The Drovers Inn at Loch Lomond is situated at Inverarnan, by Ardlui. It’s a travel institution, world famous and a must for anyone visiting Loch Lomond or walking the West Highland Way. The Inn was built in 1705 and was used by the Highland drovers who would drive their cattle down the side of Loch Lomond to the markets. The decor and furniture, in deference to the past, look as though they have not been changed or altered for a couple of hundred years.
As you enter the reception hall you are faced by a full grown, stuffed grizzly bear, an assortment of other animals and the assured feeling that this place is going to stay in your consciousness for a long time to come…and it does.
I can still remember walking into the bar and being served by an Australian in a full kilt, sporran, long white socks and tackety boots.
Yep! an Australian, in fact most of the staff on that day where Aussies. It just seemed so funny, in the heart of Rob Roy country and I’m being served by an Australian.
Still I suppose there is a connection (Drovers Inn = Sheep = Aussies). Have to say the food was excellent as was the beer that day……and no Fosters either.
After a good meal I decided to take a walk down to the river behind the Drovers Inn. To get there you have to climb a wooden fence but the photo opportunity is quite good and it’s a nice peaceful walk
In parts the river is quite deep, probably about 4-5 feet and the water was icy cold, however I could walk along the bank quite safely as there was a well defined path.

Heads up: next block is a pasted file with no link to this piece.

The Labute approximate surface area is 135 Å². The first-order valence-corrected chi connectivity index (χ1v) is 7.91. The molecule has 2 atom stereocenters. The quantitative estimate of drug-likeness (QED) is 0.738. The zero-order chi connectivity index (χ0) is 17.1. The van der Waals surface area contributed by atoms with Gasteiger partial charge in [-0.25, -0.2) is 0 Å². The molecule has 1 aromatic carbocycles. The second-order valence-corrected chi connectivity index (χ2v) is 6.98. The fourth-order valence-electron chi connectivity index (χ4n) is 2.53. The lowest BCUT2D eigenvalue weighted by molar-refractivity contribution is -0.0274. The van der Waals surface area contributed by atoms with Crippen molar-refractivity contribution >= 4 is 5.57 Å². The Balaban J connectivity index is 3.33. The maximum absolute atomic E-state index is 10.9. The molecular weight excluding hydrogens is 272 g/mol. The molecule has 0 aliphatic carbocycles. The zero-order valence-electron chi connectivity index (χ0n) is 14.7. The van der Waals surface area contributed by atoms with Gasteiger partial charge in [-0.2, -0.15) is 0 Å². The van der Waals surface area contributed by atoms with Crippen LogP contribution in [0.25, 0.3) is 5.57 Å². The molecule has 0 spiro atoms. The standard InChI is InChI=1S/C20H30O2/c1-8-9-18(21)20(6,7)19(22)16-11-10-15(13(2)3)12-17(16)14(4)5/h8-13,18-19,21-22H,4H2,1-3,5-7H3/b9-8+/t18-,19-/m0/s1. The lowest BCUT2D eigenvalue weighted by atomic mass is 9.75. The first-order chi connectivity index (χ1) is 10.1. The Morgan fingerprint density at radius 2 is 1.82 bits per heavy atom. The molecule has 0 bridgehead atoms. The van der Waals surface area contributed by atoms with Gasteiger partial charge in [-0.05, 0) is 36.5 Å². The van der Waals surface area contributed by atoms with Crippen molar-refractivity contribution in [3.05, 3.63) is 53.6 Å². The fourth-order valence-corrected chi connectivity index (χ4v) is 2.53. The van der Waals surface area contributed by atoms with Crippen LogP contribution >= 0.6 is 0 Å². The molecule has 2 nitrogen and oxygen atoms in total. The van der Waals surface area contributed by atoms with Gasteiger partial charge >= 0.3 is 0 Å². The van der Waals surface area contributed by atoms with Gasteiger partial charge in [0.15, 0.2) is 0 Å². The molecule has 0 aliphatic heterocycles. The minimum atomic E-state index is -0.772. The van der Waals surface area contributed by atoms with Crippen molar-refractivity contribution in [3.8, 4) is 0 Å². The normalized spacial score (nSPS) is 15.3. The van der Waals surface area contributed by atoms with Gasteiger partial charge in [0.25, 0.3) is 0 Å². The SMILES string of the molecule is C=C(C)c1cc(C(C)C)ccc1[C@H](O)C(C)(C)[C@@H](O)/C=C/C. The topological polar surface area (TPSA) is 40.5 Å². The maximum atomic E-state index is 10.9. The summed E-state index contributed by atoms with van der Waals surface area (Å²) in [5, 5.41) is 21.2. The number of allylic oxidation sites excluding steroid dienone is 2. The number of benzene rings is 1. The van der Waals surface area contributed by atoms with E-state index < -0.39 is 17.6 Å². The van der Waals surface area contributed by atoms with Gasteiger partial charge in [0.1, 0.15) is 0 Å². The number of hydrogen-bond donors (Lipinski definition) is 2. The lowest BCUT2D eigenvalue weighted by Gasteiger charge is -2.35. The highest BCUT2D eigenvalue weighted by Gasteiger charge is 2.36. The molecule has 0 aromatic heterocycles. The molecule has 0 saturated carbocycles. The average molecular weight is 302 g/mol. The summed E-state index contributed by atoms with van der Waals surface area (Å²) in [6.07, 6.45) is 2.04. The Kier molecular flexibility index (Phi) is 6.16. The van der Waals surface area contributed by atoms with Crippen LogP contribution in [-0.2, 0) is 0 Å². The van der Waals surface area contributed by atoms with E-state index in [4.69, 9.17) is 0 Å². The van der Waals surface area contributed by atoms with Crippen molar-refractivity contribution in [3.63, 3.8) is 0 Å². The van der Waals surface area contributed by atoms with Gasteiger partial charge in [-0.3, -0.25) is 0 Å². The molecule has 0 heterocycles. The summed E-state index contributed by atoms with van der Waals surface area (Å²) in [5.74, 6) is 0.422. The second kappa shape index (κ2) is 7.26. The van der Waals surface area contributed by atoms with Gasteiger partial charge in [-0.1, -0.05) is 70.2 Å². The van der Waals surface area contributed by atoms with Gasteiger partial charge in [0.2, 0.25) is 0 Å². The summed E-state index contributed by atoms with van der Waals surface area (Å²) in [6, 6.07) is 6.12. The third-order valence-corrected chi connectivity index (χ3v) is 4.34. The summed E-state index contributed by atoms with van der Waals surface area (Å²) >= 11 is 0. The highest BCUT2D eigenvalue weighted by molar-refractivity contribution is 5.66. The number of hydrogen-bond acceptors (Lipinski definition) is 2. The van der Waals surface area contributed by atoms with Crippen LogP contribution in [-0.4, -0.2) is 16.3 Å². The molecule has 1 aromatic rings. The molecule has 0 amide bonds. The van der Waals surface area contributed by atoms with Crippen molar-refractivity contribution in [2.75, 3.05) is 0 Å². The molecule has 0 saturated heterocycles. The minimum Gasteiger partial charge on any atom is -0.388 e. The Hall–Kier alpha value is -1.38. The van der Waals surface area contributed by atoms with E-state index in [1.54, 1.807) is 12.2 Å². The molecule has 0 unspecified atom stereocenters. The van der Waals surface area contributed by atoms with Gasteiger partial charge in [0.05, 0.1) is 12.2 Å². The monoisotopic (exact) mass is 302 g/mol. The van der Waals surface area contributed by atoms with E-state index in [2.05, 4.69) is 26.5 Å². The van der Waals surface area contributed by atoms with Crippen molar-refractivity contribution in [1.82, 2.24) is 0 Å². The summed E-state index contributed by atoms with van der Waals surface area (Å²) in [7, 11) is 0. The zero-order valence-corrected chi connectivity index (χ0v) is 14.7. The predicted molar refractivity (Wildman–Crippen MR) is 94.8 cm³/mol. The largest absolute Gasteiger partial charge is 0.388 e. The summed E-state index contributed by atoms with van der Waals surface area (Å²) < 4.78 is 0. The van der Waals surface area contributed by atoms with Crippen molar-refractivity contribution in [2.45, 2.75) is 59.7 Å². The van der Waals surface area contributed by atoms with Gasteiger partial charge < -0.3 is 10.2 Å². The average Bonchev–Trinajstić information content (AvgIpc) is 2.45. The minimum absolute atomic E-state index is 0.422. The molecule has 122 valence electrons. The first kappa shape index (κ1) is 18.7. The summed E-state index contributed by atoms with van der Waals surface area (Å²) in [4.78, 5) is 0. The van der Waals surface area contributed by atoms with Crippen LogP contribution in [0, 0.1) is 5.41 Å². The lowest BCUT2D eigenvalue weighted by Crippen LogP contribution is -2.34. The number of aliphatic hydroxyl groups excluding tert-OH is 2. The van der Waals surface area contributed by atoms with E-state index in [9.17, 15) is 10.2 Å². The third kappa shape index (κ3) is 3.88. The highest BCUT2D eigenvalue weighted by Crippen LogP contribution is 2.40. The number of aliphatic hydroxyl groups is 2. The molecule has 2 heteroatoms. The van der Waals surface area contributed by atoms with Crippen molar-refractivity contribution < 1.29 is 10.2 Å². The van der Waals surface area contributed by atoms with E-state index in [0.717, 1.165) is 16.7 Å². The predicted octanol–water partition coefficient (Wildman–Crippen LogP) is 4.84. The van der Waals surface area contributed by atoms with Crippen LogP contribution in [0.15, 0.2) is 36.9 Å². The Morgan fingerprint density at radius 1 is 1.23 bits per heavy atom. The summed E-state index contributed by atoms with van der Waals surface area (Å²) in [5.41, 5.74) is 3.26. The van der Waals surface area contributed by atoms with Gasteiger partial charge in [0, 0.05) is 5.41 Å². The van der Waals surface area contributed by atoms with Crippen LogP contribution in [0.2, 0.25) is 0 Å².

Within Scotland’s first national park, Loch Lomond is the UK’s largest freshwater expanse and one of its most picturesque. The Park extends into the Trossachs where you’ll find wild glens, sparkling lochs and the pretty towns of Callander and Aberfoyle, which are useful bases for walkers to this area. As a child I would visit Loch Lomond a lot with my father and have walked up Ben Lomond several times.
Ben Lomond, or in Scottish Gaelic: Beinn Laomainn,(‘Beacon Mountain) is 974 metres (3,196 ft) high. It has a distinctive shape and is situated on the eastern shore of Loch Lomond, lying within the Ben Lomond National Memorial Park and the Loch Lomond and the Trossachs National Park, property of the National Trust for Scotland.
Its accessibility from Glasgow and elsewhere in central Scotland, together with the relative ease of ascent from Rowardennan, makes it one of the most popular of all the Munros. On a clear day, it is visible from the higher grounds of Glasgow and eastwards across the low-lying central valley of Scotland; this may have led to it being named ‘Beacon Mountain’, as with the equally far-seen Lomond Hills in Fife. Ben Lomond summit can also be seen from Ben Nevis, the highest peak in Britain, over 70 miles (110 km) away. The West Highland Way runs along the western base of the mountain, by the loch. Ben Lomond’s popularity in Scotland has resulted in several namesakes in the former British colonies of Australia, New Zealand and the United States. The mountain is mentioned directly in the popular folk song The Bonnie Banks o’ Loch Lomond.
Loch Lomond or in Scottish Gaelic, Loch Laomainn) is a freshwater Scottish loch. It is the largest loch/lake in Great Britain, by surface area, and contains many islands, including Inchmurrin, the largest fresh water island in the British Isles. It is a popular leisure destination and is featured in the song “The Bonnie Banks o’ Loch Lomond”.